The Supreme Court of Canada (SCC) by unanimous decision on June 26, 2014 in the case of Tsilhqot’ in Nation v. British Columbia declared for the first time “Aboriginal title” in Canada for the Tsilhqot’in Nation over tract of land in the interior of British Columbia. This case furthers a long line of decisions on Aboriginal rights and title.
In Tsilhqot’in, the SCC prescribes the meaning of Aboriginal title and articulates new tests for establishing it. The decision lacks clarity on the practical application of its ruling. The result, at least in the short run, is uncertainty, and additional clarity from the courts will be required. In the meantime, if major projects are to proceed, a much higher level of cooperation among First Nations, government and project proponents will be required.
In brief, Aboriginal title confers on the group that holds it the exclusive right to decide how the land is used and the right to benefit from those uses, subject to the restriction that the uses must be consistent with communal ownership of the interest and must assume the continued enjoyment of the land by future generations. Government infringement of Aboriginal title is theoretically possible in certain circumstances, but court challenges on this aspect are likely to abound.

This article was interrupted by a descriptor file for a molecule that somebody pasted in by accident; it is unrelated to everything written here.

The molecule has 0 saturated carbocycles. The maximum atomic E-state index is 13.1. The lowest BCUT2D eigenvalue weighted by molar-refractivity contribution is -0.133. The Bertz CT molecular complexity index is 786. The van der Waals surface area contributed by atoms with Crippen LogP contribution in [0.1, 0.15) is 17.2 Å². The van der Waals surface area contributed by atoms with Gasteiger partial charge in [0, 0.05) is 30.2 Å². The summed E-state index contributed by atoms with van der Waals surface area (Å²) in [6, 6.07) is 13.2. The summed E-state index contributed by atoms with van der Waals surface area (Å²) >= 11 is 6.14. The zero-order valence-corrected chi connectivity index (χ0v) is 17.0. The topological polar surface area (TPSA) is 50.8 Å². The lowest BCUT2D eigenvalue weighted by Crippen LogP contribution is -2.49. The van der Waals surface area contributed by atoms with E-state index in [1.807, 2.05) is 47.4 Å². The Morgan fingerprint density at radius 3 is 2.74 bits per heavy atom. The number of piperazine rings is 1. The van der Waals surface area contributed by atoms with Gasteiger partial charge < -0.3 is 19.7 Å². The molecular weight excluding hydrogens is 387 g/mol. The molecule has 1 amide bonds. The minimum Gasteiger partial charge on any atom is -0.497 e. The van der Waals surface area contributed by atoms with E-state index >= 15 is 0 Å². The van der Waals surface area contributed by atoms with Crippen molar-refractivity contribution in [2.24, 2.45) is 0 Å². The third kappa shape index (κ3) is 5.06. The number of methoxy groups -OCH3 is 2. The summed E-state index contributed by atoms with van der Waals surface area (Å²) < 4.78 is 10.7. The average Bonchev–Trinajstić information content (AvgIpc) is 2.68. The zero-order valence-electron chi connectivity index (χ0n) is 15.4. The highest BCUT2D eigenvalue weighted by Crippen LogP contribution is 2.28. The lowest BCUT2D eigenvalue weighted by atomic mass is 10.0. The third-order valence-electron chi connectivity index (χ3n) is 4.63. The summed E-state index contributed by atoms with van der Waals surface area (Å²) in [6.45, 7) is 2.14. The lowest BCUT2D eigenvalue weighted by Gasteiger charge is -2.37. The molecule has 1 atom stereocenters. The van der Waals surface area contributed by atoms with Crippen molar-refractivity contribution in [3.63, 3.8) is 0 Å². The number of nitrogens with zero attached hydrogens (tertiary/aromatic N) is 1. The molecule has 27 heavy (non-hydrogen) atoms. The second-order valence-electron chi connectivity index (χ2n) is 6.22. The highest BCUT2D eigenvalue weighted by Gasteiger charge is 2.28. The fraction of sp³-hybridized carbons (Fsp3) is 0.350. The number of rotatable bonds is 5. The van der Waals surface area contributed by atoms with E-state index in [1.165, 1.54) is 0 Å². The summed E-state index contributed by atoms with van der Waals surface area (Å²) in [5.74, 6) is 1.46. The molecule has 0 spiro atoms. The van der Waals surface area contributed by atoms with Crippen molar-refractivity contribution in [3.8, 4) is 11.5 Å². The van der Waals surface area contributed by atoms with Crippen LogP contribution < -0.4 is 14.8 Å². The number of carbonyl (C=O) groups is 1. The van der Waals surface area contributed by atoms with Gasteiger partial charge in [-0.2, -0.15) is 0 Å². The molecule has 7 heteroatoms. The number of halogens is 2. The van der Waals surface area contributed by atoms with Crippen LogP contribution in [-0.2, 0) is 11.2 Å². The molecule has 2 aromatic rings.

The implications of the case are significant and the impacts cannot yet be determined. It seems clear however, that in addition to observing established duties of consultation and accommodation, it will be prudent for governments, going forward, to obtain consent of each First Nation which has a potential Aboriginal title claim in respect of Crown lands which are proposed for development or in respect of a disposition of any interest is proposed in British Columbia.
Further analysis of the decision and its impact on the BC energy sector to follow.